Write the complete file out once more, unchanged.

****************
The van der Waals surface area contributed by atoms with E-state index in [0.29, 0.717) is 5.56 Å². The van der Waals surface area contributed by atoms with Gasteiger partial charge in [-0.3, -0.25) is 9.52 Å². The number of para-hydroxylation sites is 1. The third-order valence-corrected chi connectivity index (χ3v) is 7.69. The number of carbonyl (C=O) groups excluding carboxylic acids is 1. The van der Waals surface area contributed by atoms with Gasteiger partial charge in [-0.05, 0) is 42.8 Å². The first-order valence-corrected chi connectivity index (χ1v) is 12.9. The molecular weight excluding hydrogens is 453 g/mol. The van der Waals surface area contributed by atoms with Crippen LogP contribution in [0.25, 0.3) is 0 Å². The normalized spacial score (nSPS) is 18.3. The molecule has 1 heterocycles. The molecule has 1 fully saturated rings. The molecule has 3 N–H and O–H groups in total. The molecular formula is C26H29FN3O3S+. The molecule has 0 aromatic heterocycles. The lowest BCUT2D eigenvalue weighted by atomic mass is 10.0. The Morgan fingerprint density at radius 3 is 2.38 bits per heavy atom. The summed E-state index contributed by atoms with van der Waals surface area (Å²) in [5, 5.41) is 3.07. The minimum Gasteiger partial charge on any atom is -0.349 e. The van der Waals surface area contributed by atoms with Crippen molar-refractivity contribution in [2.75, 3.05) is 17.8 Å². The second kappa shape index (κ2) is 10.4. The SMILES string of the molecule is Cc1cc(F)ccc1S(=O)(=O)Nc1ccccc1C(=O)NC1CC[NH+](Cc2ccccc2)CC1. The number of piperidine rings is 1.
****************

The van der Waals surface area contributed by atoms with E-state index in [0.29, 0.717) is 5.56 Å². The van der Waals surface area contributed by atoms with Gasteiger partial charge in [-0.3, -0.25) is 9.52 Å². The number of para-hydroxylation sites is 1. The third-order valence-corrected chi connectivity index (χ3v) is 7.69. The number of carbonyl (C=O) groups excluding carboxylic acids is 1. The van der Waals surface area contributed by atoms with Gasteiger partial charge in [-0.05, 0) is 42.8 Å². The first-order valence-corrected chi connectivity index (χ1v) is 12.9. The molecular weight excluding hydrogens is 453 g/mol. The van der Waals surface area contributed by atoms with Crippen LogP contribution in [0.25, 0.3) is 0 Å². The normalized spacial score (nSPS) is 18.3. The molecule has 1 heterocycles. The molecule has 1 fully saturated rings. The molecule has 3 N–H and O–H groups in total. The molecular formula is C26H29FN3O3S+. The molecule has 0 aromatic heterocycles. The lowest BCUT2D eigenvalue weighted by atomic mass is 10.0. The Morgan fingerprint density at radius 3 is 2.38 bits per heavy atom. The summed E-state index contributed by atoms with van der Waals surface area (Å²) in [5, 5.41) is 3.07. The minimum Gasteiger partial charge on any atom is -0.349 e. The van der Waals surface area contributed by atoms with Crippen molar-refractivity contribution in [2.75, 3.05) is 17.8 Å². The second kappa shape index (κ2) is 10.4. The SMILES string of the molecule is Cc1cc(F)ccc1S(=O)(=O)Nc1ccccc1C(=O)NC1CC[NH+](Cc2ccccc2)CC1. The number of piperidine rings is 1.